27 April 2007

John Orcutt, Oregonian

After seven months of living in Eugene, it's finally official: I'm a certified Oregonian now. Yesterday, I finally had the requisite documents and the necessary funds to license my car here and, more importantly, to get an Oregon driver's license (for those of you out there who don't happen to live stateside, driver's licenses effectively double as national IDs here; the fact that it's a license rather than a voter registration card that identifies you in the US probably tells you a lot about American priorities). Up until now, I'd always officially remained a Washington citizen, a residency that I proudly - if impractically - maintained even when I was living eight out of twelve months of the year in Illinois. While the thought of officially being from a place as cold and flat as Chicago gives me the chills, I was raised by an Oregonian to believe that this is the best state out there, and as such had no qualms about settling in here. So far, life as a resident of Oregon has been uneventful but good, all in all. If nothing else, I get one very tangible benefit: not only is there no sales tax in the state, but I'm not taxed for anything I buy online either. It may not be quite as cushy a deal as Alaskans - who get paid just for living in the state - have, but as a starving student, I certainly am not going to complain.

15 April 2007

Paleo futures are up!

Maybe this makes me crazy (or, more likely, marks me as a Chicago alumnus), but I sometimes find myself thinking of my paleontological career as a Wall Street-style stock and wondering how the market for that would look. The years between Chicago and Bristol would have been a good time for a canny investor to buy low, and there were a couple of times when PhD rejections nearly drove me to bankruptcy. While I'm still not claiming that my stock is the most valuable out there (I'm no Microsoft), I do think it's fair to say that's it's steadily risen in value this last year and a half or so. While you never know how long these things are going to last, I am happy to report that my paleo futures market took a noticeable jump this last week. First, I've finally narrowed down the topic for my dissertation project to a reasonable scale: I'm going to be correlating ecological changes in the John Day Fossil Beds with the that site's extremely well-documented paleoenvironmental data. There are all sorts of advantages to this project (not the least of which is that it's the one I really wanted to do). I'll be heading out that way early next month to nail down the specifics with the park's resident paleontologist. Not only am I happy with this turn of events, but the department here has just announced the hiring of two new paleontologists rather than the one we were expecting (I'd say who, but the hiring is still unofficial and I don't want to break any departmental taboos). This is outstanding news for all of us in the program, but I am doubly lucky because both study Cenozoic paleoecology, which I now know is exactly what I'll be doing as well.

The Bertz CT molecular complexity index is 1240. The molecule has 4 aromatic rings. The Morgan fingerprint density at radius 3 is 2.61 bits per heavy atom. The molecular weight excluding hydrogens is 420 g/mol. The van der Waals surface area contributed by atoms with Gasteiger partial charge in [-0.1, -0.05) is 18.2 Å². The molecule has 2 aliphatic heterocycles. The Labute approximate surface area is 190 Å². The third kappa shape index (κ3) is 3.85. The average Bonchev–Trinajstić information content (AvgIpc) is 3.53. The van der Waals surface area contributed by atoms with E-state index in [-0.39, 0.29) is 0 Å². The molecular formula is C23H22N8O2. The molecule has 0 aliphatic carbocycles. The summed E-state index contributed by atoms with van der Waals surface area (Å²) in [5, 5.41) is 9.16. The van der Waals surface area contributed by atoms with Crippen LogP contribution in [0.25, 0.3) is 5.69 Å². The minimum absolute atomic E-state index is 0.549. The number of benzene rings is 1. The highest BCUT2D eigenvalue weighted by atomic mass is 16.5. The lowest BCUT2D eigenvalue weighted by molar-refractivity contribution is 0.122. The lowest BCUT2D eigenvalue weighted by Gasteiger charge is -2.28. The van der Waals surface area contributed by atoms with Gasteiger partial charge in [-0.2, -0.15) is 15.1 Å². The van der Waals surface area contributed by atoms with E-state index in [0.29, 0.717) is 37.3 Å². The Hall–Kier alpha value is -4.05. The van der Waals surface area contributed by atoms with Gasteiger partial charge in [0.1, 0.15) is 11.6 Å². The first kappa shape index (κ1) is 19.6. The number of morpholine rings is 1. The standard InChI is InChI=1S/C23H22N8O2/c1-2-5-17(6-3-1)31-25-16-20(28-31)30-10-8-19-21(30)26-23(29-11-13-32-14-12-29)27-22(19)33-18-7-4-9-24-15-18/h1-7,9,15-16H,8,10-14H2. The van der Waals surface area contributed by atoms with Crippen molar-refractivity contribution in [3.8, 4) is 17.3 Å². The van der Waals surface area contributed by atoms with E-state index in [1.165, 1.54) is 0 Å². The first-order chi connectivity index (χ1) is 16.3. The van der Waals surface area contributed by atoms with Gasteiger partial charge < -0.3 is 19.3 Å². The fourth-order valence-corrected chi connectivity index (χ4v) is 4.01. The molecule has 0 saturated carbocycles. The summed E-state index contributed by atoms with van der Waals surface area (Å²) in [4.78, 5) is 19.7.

Perhaps the biggest news of all, though, is that I was just accepted to attend an Analytical Paleobiology class this summer in Santa Barbara. As far as I'm aware, it's the only class of its kind in the world, and given that they only take 12 people, I feel extremely lucky and privileged to have gotten in. I'm excited about the class, of course, but I'll confess I'm also looking forward to living (albeit briefly) in a warm climate for the first time in my life. Now, if only I could get all this imaginary stock to translate into real money...

09 April 2007

Drawing Out Leviathan With a Hook

I spent last weekend celebrating Easter the traditional way: by fighting and then killing and eating a giant fish. Really. On Saturday, my dad and I went fishing on the Olympic Peninsula (fishermen are a secretive bunch, so I won't give away which river) and I caught a Steelhead that I'm told was of the world-class, once-in-a-lifetime variety. This is hilarious, since I hadn't been fishing in years and anyone who saw me reel this one in could tell you that it shows. It's also funny because it was one of only two fish we caught that day, the other one being all of six inches long. Not that I would ever brag, but my fish was significantly bigger, weighing in at a hefty 17 pounds, which I'm sure we can all agree is awfully large for a trout. I was so excited about this that for pretty much the first time ever, I willingly ate fish that evening, which will no doubt come as a shock to anyone who knows my finicky eating habits. I have to admit, it was pretty tasty...

02 April 2007

Play Ball!

Do you know why today was a great day? Because it's one of the happiest days of the year on my calendar. See if you can guess which one (this is a real toughie...):

  1. Christmas Eve
  2. Baseball Opening Day
  3. Christmas Day
To say that Opening Day is always more fun than Christmas would be a bit of a stretch; after all, it's hard to beat a day that begins with presents and ends with roast beef. However, when - like today - your favorite team opens up the season with a win over their arch-rival that is nothing short of brilliant, it makes for a great day. Sportscasters across the nation have been bludgeoning us all over the heads today with the old cliché that the return of baseball heralds the onset of Summer and that it's an opportunity for even the most pessimistic among us to become optimists for a brief while. I won't deny that those are true, but for me it's much simpler than that: for whatever reason, I like baseball, and life just seems more fun when it's going on. Of course, a good season on the part of the Mariners never hurts (speaking of irrational optimism...).